Pascal used a serynge that allowed leakage of fluid, to demonstrate that increasing pressure at one point would increase pressure at all points. Although water is leaking, as Babou said, we can still consider the fluid enclosed, where, instead of holes (that allow leakage) we could use sensors to mesure pressure. Watch a Wolfram demonstration of the ...


1

An electromagnetic wave consists of an electric and magnetic field that moves through space. If the space that the wave moves through is filled with electric charges, such as the ions in salt water, then the electric field will start to push these charges around. This pushing requires energy, and this energy is drained from the electric field. This is the ...


3

This effect is called Capillary Action. Yes we do in fact observe it in nature in a large scale: How do you think plants are able to "suck up"1 water through its roots and send it to the leaves? One of the major forces responsible for it is capillary action. Here, have a quote from the article mentioned above: Wicking is the absorption of a liquid by a ...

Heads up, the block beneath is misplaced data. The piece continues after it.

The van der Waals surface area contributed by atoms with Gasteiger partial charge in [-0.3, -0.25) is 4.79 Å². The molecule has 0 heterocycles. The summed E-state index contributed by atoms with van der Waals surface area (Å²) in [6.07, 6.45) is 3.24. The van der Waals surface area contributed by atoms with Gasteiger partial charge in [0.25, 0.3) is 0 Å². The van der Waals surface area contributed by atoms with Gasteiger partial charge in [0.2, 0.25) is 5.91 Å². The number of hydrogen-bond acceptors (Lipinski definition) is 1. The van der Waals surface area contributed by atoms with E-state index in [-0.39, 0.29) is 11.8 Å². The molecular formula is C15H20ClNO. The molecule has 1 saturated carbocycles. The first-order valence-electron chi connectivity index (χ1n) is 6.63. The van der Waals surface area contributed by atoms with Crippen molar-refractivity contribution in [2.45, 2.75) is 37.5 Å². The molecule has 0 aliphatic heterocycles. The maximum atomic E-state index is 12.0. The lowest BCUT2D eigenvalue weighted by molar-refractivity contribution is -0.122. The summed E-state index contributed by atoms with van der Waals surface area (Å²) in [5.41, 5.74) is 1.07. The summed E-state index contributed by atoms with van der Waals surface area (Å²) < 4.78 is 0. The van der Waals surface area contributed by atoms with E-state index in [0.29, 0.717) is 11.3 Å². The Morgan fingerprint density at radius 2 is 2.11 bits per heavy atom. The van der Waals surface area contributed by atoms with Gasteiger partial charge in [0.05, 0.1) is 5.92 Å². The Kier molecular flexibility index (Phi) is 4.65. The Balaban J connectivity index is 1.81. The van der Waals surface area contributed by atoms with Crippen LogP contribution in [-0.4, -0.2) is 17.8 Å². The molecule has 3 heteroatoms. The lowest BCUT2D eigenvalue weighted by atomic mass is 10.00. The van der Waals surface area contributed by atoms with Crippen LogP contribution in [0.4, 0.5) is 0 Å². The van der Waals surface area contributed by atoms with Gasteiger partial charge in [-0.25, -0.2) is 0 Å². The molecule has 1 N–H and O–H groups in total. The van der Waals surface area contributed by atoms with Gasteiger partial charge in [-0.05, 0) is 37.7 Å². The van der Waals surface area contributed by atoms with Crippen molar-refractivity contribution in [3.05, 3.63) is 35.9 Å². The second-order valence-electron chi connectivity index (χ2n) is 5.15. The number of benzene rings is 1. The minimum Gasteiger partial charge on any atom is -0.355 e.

3

As is given in Jamie's answer I'll assume the surface is a revolution about $r=0$, that the mean curvature is proportional to the pressure difference, and that the radius of the cup is much larger than the inverse of this mean curvature. In this case the mean curvature can be specified as $$ K_m = \frac{r''}{2(1+r'^2)^{\frac32}}$$ As in Jamie's answer the ...


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Waters recede before tsunami waves rush towards the land because of fault dipping or fault collapse (faults collapse due to underground system disturbances like oil extraction). Fault dip is characterized by downward movement of one fault wall resulting to its displacement. As faults gets displaced waters around the vicinity of the subsided fault will ...


2